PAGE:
<script src="https://ajax.googleapis.com/ajax/libs/jquery/2.1.1/jquery.min.js"></script> <link rel="stylesheet" type="text/css" href="//cdn.sstatic.net/codegolf/all.css?v=83c949450c8b"> <div id="answer-list"> <h2>Leaderboard</h2> <table class="answer-list"> <thead> <tr><td></td><td>Author</td><td>Language</td><td>Score</td></tr></thead> <tbody id="answers"> </tbody> </table> </div><div id="language-list"> <h2>Winners by Language</h2> <table class="language-list"> <thead> <tr><td>Language</td><td>User</td><td>Score</td></tr></thead> <tbody id="languages"> </tbody> </table> </div><table style="display: none"> <tbody id="answer-template"> <tr><td>{{PLACE}}</td><td>{{NAME}}</td><td>{{LANGUAGE}}</td><td>{{SIZE}}</td><td><a href="{{LINK}}">Link</a></td></tr></tbody> </table> <table style="display: none"> <tbody id="language-template"> <tr><td>{{LANGUAGE}}</td><td>{{NAME}}</td><td>{{SIZE}}</td><td><a href="{{LINK}}">Link</a></td></tr></tbody> </table>

  • 5
    \$\begingroup\$ On Windows I had trouble installing the python requirements. A safer option is to use pillow (pip unistall PIL, then pip install pillow) and change the first line to from PIL import Image. \$\endgroup\$
    – user42643
    Commented Jan 23, 2016 at 16:17
  • 2
    \$\begingroup\$ @tepples other than going in the opposite direction and not being logarithmic, yes :) \$\endgroup\$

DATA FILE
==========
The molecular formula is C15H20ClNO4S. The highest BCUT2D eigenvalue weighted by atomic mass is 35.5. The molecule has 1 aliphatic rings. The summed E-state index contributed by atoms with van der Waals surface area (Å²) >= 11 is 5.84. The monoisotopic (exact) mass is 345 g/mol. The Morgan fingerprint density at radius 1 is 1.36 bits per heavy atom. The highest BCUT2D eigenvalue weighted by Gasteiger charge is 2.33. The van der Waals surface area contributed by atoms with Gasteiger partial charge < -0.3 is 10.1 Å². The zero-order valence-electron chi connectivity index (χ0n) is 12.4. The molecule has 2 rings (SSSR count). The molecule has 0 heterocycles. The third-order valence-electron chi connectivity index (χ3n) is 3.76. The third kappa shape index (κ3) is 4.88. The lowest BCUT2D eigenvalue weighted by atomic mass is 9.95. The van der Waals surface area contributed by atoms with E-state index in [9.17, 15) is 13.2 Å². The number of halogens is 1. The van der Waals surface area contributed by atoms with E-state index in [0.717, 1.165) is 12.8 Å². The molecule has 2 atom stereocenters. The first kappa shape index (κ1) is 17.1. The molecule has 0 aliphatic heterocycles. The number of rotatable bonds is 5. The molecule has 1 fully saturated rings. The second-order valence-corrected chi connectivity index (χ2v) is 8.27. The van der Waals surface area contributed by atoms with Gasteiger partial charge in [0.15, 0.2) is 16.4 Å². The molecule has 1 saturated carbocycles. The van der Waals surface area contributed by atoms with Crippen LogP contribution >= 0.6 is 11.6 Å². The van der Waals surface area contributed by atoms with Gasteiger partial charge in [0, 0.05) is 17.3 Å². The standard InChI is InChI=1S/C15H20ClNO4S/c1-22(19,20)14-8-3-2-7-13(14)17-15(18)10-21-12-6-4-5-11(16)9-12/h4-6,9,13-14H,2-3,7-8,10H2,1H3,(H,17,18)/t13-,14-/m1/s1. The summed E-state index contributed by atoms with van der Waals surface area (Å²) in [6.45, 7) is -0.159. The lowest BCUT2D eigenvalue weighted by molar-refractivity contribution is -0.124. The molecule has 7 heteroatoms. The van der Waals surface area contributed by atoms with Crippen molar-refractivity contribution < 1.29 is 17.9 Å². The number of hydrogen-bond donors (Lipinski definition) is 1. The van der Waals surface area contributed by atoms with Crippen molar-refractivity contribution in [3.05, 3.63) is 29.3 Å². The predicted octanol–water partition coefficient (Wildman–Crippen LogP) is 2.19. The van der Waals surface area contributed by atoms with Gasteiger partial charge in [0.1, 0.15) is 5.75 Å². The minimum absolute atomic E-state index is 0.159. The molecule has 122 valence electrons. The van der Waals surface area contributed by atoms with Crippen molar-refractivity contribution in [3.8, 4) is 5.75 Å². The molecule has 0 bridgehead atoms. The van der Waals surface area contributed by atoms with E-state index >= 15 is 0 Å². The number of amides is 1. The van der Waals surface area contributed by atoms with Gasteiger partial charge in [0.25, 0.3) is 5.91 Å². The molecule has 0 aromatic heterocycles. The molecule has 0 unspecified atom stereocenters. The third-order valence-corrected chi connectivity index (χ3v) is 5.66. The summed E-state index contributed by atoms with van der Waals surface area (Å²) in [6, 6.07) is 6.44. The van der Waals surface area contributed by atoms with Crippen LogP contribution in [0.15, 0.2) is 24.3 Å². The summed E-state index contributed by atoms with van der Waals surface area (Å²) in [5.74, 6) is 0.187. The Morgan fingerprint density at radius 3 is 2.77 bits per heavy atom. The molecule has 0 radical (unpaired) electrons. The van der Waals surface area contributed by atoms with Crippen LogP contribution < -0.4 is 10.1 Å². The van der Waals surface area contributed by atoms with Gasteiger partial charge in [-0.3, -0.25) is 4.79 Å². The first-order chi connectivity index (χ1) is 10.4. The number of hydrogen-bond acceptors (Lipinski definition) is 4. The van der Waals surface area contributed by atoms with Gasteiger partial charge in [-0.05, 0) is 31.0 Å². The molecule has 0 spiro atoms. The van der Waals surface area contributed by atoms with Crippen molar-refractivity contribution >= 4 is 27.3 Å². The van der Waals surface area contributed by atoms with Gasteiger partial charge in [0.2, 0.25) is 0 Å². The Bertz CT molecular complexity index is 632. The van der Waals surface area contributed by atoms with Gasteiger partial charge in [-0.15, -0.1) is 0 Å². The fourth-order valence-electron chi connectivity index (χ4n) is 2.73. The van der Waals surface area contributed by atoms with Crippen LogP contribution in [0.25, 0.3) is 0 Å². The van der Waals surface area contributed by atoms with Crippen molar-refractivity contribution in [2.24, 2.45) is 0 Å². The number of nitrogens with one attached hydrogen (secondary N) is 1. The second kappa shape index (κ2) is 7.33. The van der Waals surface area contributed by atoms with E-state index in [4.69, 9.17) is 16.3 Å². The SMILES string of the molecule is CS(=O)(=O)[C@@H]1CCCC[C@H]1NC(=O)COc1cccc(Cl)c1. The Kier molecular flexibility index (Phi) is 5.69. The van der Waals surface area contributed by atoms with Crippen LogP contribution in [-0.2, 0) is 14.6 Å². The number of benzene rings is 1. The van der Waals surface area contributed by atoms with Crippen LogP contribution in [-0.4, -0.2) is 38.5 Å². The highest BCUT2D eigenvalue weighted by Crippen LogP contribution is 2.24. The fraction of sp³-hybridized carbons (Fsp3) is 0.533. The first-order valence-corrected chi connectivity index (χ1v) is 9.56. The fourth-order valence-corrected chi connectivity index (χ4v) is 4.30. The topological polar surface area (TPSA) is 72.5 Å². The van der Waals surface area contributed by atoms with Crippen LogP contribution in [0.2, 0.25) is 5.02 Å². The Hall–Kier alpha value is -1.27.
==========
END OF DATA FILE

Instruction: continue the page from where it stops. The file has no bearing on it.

– hobbs
    Commented Jan 24, 2016 at 16:11
  • 6
    \$\begingroup\$ I'm surprised that not a single answer has tried working with greyscale output yet. Averaging the channels in each pixel gives a score of something like 2800, and having only to compress a third of the data would introduce less error on top of that. \$\endgroup\$ Commented Jan 28, 2016 at 10:16
  • 3
    \$\begingroup\$ @MartinBüttner you could probably do even better by weighting a greyscale image by the average bluish colour of the image. I hadn't thought of this. \$\endgroup\$
    – N. Virgo
    Commented Jan 28, 2016 at 10:29
  • 3
    \$\begingroup\$ @Nathaniel hasn't been said enough, but this question is so awesome! ;-) \$\endgroup\$ Commented Jan 28, 2016 at 10:33

38 Answers 38


zsh + FLIF, 4672.71078816

This solution is very similar to @orlp's, and it scores worse...

So why am I even bothering to type this?

Well, this solution has one less dependency: it does not require ImageMagick. Maybe that counts for something :)

Exploiting FLIF's progressive decoding, we create an interlaced FLIF file of a simplified image (to make sure that as much information is squeezed in as possible) and truncate it to fit the available file size. Since the FLIF image has the correct size already (the FLIF decoder will interpolate what was truncated), ImageMagick is not needed to scale the image up.